Thursday, 2 August 2012
Inflammatory Eczema...The Guts of the Matter
By Tim Howden ND BHSc MNHAA"All Disease begin in the Gut" - Hippocrates 460-370 BC
Right now we are experiencing a dramatic increase in the number of babies and children who are developing eczema. This uncomfortable condition is largely driven by an immune imbalance that is mediated via the digestive system. There is a correlation between food sensitivity, food allergy and eczema as well as a higher prevalence in babies who are bottle fed on cows milk formula as opposed to being breast fed.
Babies who were born via C-section, given antibiotics in early life and who are bottle fed have lower numbers of beneficial bacteria in their digestive tract making their system more vulnerable and susceptible to infection and more prone to developing inflammatory conditions like eczema.
But lets go back a couple of steps for a tic. This is where things get interesting. You see, a process called "epigenetics" may help explain the rising prevalence in these conditions. In essence prenatal diet and lifestyle events appear to alter gene expression, making certain individuals prone to certain sets of illness. Here is an example of how it works. A mothers gut health has a direct relationship to the development of her baby's digestive and immune function. Take for example a woman who uses the oral contraceptive pill prior to pregnancy or who has had antibiotics, has a diet high in refined processed foods with a history of high stress. She is a prime candidate drug and lifestyle-induced dysbiosis, which is poor colonization of beneficial gut flora. Because of this her baby has a much greater likelihood of developing an inflammatory condition like eczema. A baby's digestive health is determined to some extent by the mums health.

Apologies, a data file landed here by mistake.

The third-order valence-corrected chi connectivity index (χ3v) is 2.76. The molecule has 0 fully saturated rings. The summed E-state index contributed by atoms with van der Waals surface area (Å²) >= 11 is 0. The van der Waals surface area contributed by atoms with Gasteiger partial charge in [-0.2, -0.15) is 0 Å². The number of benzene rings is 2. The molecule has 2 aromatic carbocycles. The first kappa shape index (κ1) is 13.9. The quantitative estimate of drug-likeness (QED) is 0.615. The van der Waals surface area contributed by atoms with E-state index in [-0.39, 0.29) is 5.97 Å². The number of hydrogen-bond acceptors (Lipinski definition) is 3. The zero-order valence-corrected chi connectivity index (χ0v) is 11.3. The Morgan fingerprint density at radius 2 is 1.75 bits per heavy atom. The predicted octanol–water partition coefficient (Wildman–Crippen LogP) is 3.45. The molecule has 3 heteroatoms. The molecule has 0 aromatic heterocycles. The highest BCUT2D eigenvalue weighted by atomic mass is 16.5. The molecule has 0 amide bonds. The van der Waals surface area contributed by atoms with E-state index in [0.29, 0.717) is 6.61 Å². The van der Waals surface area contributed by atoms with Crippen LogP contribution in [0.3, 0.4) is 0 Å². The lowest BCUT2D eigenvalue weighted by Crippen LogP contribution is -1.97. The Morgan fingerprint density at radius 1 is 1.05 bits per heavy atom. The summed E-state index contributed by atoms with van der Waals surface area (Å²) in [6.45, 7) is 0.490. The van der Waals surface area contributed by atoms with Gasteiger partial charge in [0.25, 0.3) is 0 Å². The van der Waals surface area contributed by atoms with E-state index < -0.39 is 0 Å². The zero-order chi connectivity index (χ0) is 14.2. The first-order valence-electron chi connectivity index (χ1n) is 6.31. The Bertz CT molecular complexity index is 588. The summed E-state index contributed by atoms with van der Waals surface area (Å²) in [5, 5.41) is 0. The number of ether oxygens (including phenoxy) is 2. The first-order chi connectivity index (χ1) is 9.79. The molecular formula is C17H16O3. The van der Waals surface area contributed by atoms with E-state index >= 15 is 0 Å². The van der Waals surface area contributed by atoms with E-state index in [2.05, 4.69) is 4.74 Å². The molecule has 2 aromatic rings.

Its not all doom and gloom though. But it is certainly ineresting to look at some of the priming epigenetic factors that may make our kids prone to certain illness. Measures taken pre-natally to ensure good digestive heath have found to have positive effects. And good evidence supports the use of specific foods as well as nutritional medicines such as probiotics and essential fatty acids to help support infant digestive health, reducing inflammation and ultimately the expression of eczema.